Amazon CEO Jeff Bezos has told 60 Minutes that drones, dubbed Octocopters, could deliver packages weighing up to 2.3kg to customers within 30 minutes of them placing the order.
The service will be called Prime Air and comes as Amazon is looking to improve its efficiency to boost growth.
Amazon also posted a video on its website showing a drone picking up a package from one of its warehouses and delivering it to the doorstep of a customer's house. He said that the service could take up to five years for the service to start, however.
"I know this looks like science fiction, but it's not," Bezos told 60 Minutes.
"We can do half-hour delivery... and we can carry objects, we think, up to five pounds (2.3kg), which covers 86% of the items that we deliver."
Check out a video of the drone in action:
The BBC has reported that the US Federal Aviation Administration is yet to approve the use of unmanned drones for civilian purposes, which might mean a potential roadblock.
The Federal Aviation Administration (FAA) plans to bar operation of unmanned aircraft flying a computerized flight path instead of being controlled by a person, according to an agency document released on 7 November outlining plans for integrating the vehicles into the nation’s airways.
Small drones, like the one used by Bezos on CBS’s 60 Minutes news programme, are expected to have separate rules requiring they be flown within sight of an operator and only in unpopulated areas.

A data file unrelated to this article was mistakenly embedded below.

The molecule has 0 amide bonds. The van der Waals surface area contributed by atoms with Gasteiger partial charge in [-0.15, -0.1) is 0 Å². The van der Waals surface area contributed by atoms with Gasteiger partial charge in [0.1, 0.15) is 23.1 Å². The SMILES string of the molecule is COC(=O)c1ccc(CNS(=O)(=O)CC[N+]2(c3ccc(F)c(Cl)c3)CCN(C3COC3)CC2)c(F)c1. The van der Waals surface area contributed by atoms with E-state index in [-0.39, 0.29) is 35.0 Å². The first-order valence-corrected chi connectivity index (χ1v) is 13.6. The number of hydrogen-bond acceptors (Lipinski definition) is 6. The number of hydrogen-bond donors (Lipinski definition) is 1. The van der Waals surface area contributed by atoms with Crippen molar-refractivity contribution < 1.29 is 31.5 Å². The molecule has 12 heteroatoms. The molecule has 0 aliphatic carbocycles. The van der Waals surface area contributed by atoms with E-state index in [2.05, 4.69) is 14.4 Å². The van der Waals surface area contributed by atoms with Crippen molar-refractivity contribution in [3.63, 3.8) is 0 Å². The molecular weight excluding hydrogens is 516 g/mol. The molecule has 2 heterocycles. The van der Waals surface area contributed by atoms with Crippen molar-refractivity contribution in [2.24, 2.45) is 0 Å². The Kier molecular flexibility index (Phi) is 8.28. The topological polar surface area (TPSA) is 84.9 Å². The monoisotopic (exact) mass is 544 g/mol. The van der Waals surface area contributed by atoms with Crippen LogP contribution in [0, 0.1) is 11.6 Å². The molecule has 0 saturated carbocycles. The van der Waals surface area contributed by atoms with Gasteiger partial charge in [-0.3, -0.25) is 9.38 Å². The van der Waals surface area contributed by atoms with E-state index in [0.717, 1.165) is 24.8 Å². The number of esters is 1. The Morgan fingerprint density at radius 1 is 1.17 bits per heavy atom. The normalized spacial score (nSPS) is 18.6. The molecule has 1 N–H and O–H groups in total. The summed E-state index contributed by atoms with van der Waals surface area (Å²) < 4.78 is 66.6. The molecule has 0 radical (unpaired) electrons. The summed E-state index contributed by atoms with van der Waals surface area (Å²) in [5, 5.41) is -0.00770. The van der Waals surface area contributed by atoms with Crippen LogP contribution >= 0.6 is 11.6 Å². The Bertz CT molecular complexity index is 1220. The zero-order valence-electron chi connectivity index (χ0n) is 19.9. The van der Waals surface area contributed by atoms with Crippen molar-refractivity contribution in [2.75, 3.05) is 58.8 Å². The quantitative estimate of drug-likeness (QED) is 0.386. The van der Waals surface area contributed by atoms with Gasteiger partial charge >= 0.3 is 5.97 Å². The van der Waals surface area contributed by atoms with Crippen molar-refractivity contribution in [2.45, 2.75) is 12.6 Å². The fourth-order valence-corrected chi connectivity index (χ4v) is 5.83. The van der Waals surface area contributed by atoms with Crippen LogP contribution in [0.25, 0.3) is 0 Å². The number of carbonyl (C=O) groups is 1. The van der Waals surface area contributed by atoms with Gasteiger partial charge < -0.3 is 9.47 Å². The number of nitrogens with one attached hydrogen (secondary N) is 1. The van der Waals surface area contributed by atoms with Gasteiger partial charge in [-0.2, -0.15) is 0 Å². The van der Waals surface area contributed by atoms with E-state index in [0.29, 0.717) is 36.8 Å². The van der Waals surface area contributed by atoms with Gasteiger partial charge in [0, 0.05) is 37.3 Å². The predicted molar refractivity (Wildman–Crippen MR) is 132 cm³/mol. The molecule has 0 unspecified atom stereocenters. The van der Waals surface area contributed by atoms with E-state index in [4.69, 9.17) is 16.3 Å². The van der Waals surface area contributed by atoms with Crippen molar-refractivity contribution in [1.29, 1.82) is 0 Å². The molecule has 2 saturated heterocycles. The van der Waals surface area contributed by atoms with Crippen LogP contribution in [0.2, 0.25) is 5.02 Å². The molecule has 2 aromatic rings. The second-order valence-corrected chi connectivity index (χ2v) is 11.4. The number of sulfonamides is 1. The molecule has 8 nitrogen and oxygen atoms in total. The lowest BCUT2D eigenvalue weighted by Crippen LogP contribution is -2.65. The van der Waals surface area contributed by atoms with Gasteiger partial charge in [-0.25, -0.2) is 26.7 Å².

“It may take a decade for the FAA and the unmanned aircraft industry to craft workable rules that ensure the safety and reliability of autonomous drones that deliver pizza and books,” John Hansman, an aeronautics professor at the Massachusetts Institute of Technology who has studied drones, said in an interview.
“In the early stages of such delivery systems, costs will be so high that drones will only be practical for task such as dispatching emergency medical supplies,” Hansman said.
“You have to have appropriate controls,” he said. “You don’t want to create safety problems. But the technology will advance. These things will get extremely reliable.”
The US' Federal Aviation Administration grants permission to use drones, but it currently does not offer licenses for drones used for commercial purposes, while Zookal, an Australian textbook rental company, announced earlier this year that it would start using drones to make deliveries from 2015 if approved by the Civil Aviation Safety Authority.
Australian law allows the use of unmanned aircraft for commercial use.